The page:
Pre-K Now and Washington Appleseed today released Funding the Future: States' Approaches to Pre-K Finance, a first-ever examination of how policymakers nationwide have found innovative approaches to financing pre-kindergarten. Diana Stone of Washington Appleseed authored the report.
"Pre-K Now is pleased that, even with continuing tight budgets and fiscal uncertainty, more and more states are committing to high-quality pre-k," said Libby Doggett, executive director of Pre-K Now. "Pre-k is gradually being integrated into the K-12 educational system because state legislatures and governors are increasingly aware of the overwhelming research that supports the benefits of early learning."
Nationwide, policymakers have stopped asking, "why provide pre-k?" and begun asking, "how do we fund pre-k?" As the urgency and breadth of the need for support becomes widely understood, states are increasingly looking for new sources of funding. The report is designed to assist policymakers and advocates in examining the range of pre-k funding options available and to highlight the national leaders who have proven how to get it done.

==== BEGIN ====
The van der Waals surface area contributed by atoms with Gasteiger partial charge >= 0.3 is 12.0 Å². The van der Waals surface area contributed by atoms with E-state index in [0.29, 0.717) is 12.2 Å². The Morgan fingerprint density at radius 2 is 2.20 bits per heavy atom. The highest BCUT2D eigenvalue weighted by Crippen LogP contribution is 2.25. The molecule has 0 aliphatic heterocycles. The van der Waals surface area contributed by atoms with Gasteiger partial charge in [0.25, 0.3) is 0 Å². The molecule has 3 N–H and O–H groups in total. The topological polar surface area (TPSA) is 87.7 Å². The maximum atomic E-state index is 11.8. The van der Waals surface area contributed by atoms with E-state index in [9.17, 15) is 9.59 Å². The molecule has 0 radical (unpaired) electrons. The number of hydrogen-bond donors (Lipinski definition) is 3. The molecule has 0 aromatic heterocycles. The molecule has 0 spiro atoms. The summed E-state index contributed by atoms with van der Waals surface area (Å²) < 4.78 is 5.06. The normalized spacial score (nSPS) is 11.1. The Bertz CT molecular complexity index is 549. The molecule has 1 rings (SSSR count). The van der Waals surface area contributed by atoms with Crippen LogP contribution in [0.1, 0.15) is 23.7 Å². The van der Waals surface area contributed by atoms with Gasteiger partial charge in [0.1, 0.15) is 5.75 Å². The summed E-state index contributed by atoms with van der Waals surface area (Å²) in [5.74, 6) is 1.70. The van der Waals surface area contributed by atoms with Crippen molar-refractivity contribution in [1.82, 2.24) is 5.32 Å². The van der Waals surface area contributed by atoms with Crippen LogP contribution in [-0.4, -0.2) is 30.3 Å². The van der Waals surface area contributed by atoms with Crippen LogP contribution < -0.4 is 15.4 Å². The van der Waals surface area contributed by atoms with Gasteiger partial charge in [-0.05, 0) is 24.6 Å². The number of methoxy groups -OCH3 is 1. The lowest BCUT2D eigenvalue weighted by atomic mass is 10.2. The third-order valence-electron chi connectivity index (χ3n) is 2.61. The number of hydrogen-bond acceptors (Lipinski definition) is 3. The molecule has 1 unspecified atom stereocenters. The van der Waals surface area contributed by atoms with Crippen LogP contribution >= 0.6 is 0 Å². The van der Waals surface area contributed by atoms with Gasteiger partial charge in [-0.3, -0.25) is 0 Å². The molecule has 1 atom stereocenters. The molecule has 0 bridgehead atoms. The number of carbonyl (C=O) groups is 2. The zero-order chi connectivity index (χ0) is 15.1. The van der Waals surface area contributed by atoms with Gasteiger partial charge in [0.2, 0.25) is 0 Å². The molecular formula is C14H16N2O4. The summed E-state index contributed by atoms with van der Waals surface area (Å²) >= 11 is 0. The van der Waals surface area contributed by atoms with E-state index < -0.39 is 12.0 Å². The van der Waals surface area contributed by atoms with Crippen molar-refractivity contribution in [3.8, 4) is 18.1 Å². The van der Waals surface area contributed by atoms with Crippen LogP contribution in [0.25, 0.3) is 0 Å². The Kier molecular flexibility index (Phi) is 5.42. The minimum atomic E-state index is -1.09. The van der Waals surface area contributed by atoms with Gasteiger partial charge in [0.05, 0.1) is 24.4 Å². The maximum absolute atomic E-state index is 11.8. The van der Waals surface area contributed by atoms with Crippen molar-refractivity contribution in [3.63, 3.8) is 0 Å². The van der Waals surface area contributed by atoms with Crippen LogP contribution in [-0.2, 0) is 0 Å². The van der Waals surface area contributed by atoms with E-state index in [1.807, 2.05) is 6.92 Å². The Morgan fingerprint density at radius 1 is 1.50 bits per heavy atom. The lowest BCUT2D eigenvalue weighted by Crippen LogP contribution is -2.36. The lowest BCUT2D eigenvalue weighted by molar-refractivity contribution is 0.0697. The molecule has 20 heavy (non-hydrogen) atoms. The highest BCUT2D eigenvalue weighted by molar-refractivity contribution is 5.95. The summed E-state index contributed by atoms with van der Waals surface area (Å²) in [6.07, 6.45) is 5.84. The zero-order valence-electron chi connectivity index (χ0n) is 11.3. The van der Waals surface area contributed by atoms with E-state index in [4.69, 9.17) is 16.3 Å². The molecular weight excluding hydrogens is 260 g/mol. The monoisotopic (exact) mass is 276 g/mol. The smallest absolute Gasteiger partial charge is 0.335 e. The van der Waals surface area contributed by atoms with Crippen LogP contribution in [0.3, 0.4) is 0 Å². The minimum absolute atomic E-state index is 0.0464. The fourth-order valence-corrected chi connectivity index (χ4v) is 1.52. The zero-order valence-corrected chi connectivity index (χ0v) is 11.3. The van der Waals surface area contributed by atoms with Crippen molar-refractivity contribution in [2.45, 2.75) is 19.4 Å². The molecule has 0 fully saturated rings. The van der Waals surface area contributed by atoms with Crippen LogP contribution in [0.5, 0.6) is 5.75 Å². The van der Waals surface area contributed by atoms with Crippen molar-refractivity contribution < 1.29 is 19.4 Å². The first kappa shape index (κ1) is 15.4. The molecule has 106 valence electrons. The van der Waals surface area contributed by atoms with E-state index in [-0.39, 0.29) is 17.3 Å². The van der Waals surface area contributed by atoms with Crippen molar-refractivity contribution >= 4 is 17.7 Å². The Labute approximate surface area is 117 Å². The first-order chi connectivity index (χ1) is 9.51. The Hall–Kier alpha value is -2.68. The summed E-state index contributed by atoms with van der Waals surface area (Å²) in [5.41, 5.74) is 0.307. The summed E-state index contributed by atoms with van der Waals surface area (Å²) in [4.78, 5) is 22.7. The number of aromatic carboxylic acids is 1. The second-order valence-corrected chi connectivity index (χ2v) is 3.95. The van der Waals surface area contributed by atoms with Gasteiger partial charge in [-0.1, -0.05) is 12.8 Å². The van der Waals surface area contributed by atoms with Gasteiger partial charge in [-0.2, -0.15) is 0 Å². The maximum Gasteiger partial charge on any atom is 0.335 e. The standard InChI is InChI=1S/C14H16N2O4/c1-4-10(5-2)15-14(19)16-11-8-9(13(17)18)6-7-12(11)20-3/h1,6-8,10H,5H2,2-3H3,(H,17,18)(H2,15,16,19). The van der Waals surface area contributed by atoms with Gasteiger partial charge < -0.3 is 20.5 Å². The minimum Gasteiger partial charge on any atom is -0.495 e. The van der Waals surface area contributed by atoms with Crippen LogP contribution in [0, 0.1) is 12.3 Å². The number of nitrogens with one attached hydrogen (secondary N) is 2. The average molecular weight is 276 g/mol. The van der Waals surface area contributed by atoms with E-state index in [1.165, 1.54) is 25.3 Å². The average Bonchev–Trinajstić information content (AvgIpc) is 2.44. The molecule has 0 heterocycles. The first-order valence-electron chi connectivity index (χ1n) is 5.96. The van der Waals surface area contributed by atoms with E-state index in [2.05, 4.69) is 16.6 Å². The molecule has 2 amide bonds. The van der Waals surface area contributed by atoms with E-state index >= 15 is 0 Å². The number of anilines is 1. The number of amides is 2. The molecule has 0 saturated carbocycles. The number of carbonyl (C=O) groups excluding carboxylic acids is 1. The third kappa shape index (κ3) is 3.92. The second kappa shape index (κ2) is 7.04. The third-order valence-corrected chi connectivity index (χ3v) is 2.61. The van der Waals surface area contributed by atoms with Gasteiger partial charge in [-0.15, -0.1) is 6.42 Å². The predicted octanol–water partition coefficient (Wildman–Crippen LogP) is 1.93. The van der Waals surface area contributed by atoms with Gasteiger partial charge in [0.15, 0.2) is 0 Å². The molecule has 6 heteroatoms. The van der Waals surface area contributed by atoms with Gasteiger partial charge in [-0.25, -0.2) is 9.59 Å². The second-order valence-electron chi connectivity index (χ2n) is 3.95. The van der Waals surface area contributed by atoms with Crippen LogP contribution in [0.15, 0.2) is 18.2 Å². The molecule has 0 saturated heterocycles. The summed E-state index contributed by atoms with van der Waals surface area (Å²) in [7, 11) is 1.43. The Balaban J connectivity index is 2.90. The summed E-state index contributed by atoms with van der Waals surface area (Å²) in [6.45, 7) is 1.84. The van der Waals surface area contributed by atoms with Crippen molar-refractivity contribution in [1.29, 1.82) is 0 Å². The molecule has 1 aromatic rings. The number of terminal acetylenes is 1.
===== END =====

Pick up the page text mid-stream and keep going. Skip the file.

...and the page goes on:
The report covers the wide array of approaches states have used to finance pre-k programs. North Carolina and Georgia use lottery funds; Arkansas employs a beer tax; Missouri uses gaming revenues and California has a cigarette tax. While these are important components of pre-k funding, the vast majority of states use general revenues for their pre-k programs.
"The best programs in the country continue to have the highest quality standards and a commitment to providing money to serve more children," Doggett said. "It's clear that states want to improve their schools by moving to a Pre-K-12 system."